ABOUT THE FILMMAKERS
BRAD BIRD (Screenwriter/Director) is the director of the Academy Award®-winning “The Incredibles,” the computer animated comedy-adventure from Pixar Animation Studios. “The Incredibles,” based upon an original screenplay written by Bird, is about a family of super heroes forced to go undercover and adopt civilian identities.
Prior to joining Pixar, Bird wrote and directed the critically acclaimed 1999 animated feature, “The Iron Giant,” which won the International Animated Film Society’s Annie Award for Outstanding Achievement in an Animated Theatrical Feature.
Bird began his first animated film at the age of 11, and finished it nearly three years later. The film brought him to the attention of Walt Disney Studios where, at age 14, he was mentored by Milt Kahl, one of a distinguished group of Disney’s legendary animators known as the “Nine Old Men.” Bird eventually worked as an animator at Disney and other studios.
Bird’s credits include acting as executive consultant on “The Simpsons,” the longest running and most celebrated animated television series of all time, and “King of the Hill.” He also created, wrote, directed and co-produced the “Family Dog” episode of Steven Spielberg’s “Amazing Stories,” and co-wrote the screenplay for the live-action feature “*batteries not included.”
BRAD LEWIS (Producer) joined Pixar Animation Studios in November 2001, bringing with him twenty years of film, theatre, television, and advertising production expertise.
Prior to Pixar, Lewis spent thirteen years as a producer, executive producer, and executive vice-president of production at Pacific Data Images, a wholly owned subsidiary of DreamWorks Animation SKG. He was a producer on the animated feature film “ANTZ” and amongst his other feature film production credits are “Forces of Nature,” “The Peacemaker” and “Broken Arrow.”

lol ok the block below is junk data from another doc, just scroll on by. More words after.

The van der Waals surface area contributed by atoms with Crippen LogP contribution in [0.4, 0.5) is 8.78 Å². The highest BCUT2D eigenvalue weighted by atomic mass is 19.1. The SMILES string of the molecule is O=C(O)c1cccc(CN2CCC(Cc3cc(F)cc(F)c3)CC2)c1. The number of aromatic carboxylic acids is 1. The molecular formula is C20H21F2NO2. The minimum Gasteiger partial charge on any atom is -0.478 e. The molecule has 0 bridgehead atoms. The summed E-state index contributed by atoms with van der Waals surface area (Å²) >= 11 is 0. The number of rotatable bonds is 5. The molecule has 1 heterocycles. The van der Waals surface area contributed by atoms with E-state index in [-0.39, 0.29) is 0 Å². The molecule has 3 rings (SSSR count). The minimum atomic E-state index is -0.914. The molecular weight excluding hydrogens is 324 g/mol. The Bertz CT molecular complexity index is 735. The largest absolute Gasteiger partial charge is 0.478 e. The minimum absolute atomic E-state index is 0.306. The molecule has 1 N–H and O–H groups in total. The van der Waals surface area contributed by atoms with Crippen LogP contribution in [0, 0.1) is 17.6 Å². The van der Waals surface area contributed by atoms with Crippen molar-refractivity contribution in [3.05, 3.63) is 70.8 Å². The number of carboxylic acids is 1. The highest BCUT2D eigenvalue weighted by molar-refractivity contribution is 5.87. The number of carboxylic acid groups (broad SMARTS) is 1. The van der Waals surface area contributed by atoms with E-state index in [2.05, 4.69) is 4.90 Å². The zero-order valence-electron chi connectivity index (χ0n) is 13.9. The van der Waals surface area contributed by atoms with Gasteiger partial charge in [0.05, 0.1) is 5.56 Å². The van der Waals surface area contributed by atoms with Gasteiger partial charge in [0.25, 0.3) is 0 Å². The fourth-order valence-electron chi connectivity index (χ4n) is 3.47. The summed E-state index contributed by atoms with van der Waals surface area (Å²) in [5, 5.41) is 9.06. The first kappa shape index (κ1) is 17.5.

Lewis produced television specials such as Hanna-Barbera’s “The Last Halloween,” for which he won an Emmy, and the first 3D episode of “The Simpsons.” He received a second Emmy for graphic design utilized on ABC’s “Monday Night Football.” Additionally, Lewis’ outstanding commercial production work netted him two coveted Clios.
Lewis’ first break into the entertainment industry was as a personal production assistant on “The Merv Griffin Show,” and he also performed on-stage as a “dancing monster” in the national stage production of “Sesame Street Live!”
Lewis graduated from Fresno State University with a bachelor of arts in Theatre, and lives in San Carlos, California, with his wife, son and daughter where he also currently serves as Vice Mayor.
JOHN LASSETER (Executive Producer) is chief creative officer of Walt Disney and Pixar Animation Studios and principal creative advisor, Walt Disney Imagineering. He is a two-time Academy Award®-winning director and oversees all Pixar and Disney animated films and associated projects. Lasseter directed the groundbreaking and critically acclaimed films “Toy Story,” “A Bug’s Life,” “Toy Story 2” and “Cars.” Additionally, he executive produced “Monsters, Inc.,” “Finding Nemo” and “The Incredibles.”
In 2004, Lasseter was honored by the Art Directors Guild with its prestigious “Outstanding Contribution To Cinematic Imagery” award, and received an honorary degree from the American Film Institute.
Under Lasseter’s supervision, Pixar’s animated feature and short films have received a multitude of critical accolades and film industry honors. He received a Special Achievement Oscar® in 1995 for his inspired leadership of the “Toy Story” team. His work on “Toy Story” also resulted in an Academy Award®-nomination for “Best Original Screenplay,” the first time an animated feature had been recognized in that category. “Finding Nemo,” released spring 2003, became the highest grossing animated feature of all time, and won the Oscar® for “Best Animated Feature Film.”